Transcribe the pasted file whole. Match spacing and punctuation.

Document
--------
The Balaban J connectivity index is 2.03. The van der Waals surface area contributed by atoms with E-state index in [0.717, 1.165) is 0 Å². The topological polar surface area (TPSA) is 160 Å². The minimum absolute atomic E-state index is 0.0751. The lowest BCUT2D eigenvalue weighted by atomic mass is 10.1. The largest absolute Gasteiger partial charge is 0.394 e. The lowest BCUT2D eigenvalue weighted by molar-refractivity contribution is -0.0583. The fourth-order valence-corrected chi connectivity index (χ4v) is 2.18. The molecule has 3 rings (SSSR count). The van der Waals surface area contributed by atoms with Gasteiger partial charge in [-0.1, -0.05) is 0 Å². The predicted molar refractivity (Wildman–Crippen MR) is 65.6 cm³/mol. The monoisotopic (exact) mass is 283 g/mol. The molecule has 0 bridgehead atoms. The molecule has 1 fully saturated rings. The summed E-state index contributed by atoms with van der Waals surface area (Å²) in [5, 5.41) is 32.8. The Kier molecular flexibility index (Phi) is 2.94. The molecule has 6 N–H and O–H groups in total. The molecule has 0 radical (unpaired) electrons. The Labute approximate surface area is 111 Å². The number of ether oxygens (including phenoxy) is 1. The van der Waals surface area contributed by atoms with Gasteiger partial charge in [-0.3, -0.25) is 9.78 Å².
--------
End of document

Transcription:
The Balaban J connectivity index is 2.03. The van der Waals surface area contributed by atoms with E-state index in [0.717, 1.165) is 0 Å². The topological polar surface area (TPSA) is 160 Å². The minimum absolute atomic E-state index is 0.0751. The lowest BCUT2D eigenvalue weighted by atomic mass is 10.1. The largest absolute Gasteiger partial charge is 0.394 e. The lowest BCUT2D eigenvalue weighted by molar-refractivity contribution is -0.0583. The fourth-order valence-corrected chi connectivity index (χ4v) is 2.18. The molecule has 3 rings (SSSR count). The van der Waals surface area contributed by atoms with Gasteiger partial charge in [-0.1, -0.05) is 0 Å². The predicted molar refractivity (Wildman–Crippen MR) is 65.6 cm³/mol. The monoisotopic (exact) mass is 283 g/mol. The molecule has 0 bridgehead atoms. The molecule has 1 fully saturated rings. The summed E-state index contributed by atoms with van der Waals surface area (Å²) in [5, 5.41) is 32.8. The Kier molecular flexibility index (Phi) is 2.94. The molecule has 6 N–H and O–H groups in total. The molecule has 0 radical (unpaired) electrons. The Labute approximate surface area is 111 Å². The number of ether oxygens (including phenoxy) is 1. The van der Waals surface area contributed by atoms with Gasteiger partial charge in [-0.3, -0.25) is 9.78 Å².